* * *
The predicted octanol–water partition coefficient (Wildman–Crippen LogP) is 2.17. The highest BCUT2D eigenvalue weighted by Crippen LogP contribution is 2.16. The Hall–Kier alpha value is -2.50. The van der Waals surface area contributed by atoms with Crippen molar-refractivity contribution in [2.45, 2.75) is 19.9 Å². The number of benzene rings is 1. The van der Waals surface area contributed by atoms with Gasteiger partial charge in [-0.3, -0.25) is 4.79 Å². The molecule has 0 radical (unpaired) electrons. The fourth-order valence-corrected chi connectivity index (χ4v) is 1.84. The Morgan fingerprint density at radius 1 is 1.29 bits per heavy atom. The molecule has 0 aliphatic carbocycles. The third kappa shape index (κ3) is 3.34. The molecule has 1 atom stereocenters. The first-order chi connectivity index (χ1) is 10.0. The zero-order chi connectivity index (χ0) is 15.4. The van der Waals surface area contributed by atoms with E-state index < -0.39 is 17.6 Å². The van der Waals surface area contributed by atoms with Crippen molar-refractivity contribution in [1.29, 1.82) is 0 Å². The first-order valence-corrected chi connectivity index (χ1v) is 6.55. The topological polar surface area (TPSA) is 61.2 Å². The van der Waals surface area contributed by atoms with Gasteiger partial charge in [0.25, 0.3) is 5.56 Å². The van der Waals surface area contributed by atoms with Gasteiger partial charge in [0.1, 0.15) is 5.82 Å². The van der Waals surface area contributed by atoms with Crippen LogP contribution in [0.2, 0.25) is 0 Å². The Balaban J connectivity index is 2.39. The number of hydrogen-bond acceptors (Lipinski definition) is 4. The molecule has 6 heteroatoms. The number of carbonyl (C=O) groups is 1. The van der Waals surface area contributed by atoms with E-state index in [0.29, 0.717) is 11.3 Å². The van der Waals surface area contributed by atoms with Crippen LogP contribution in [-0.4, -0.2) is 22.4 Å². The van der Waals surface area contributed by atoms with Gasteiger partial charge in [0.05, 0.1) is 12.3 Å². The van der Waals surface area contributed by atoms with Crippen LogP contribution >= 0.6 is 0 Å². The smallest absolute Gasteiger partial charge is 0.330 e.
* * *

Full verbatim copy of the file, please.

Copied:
The predicted octanol–water partition coefficient (Wildman–Crippen LogP) is 2.17. The highest BCUT2D eigenvalue weighted by Crippen LogP contribution is 2.16. The Hall–Kier alpha value is -2.50. The van der Waals surface area contributed by atoms with Crippen molar-refractivity contribution in [2.45, 2.75) is 19.9 Å². The number of benzene rings is 1. The van der Waals surface area contributed by atoms with Gasteiger partial charge in [-0.3, -0.25) is 4.79 Å². The molecule has 0 radical (unpaired) electrons. The fourth-order valence-corrected chi connectivity index (χ4v) is 1.84. The Morgan fingerprint density at radius 1 is 1.29 bits per heavy atom. The molecule has 0 aliphatic carbocycles. The third kappa shape index (κ3) is 3.34. The molecule has 1 atom stereocenters. The first-order chi connectivity index (χ1) is 10.0. The zero-order chi connectivity index (χ0) is 15.4. The van der Waals surface area contributed by atoms with E-state index < -0.39 is 17.6 Å². The van der Waals surface area contributed by atoms with Crippen molar-refractivity contribution in [1.29, 1.82) is 0 Å². The first-order valence-corrected chi connectivity index (χ1v) is 6.55. The topological polar surface area (TPSA) is 61.2 Å². The van der Waals surface area contributed by atoms with Gasteiger partial charge in [0.25, 0.3) is 5.56 Å². The van der Waals surface area contributed by atoms with Gasteiger partial charge in [0.1, 0.15) is 5.82 Å². The van der Waals surface area contributed by atoms with Crippen LogP contribution in [0.2, 0.25) is 0 Å². The Balaban J connectivity index is 2.39. The number of hydrogen-bond acceptors (Lipinski definition) is 4. The molecule has 6 heteroatoms. The number of carbonyl (C=O) groups is 1. The van der Waals surface area contributed by atoms with E-state index in [0.29, 0.717) is 11.3 Å². The van der Waals surface area contributed by atoms with Crippen LogP contribution in [-0.4, -0.2) is 22.4 Å². The van der Waals surface area contributed by atoms with Gasteiger partial charge in [0.05, 0.1) is 12.3 Å². The van der Waals surface area contributed by atoms with Crippen LogP contribution >= 0.6 is 0 Å². The smallest absolute Gasteiger partial charge is 0.330 e.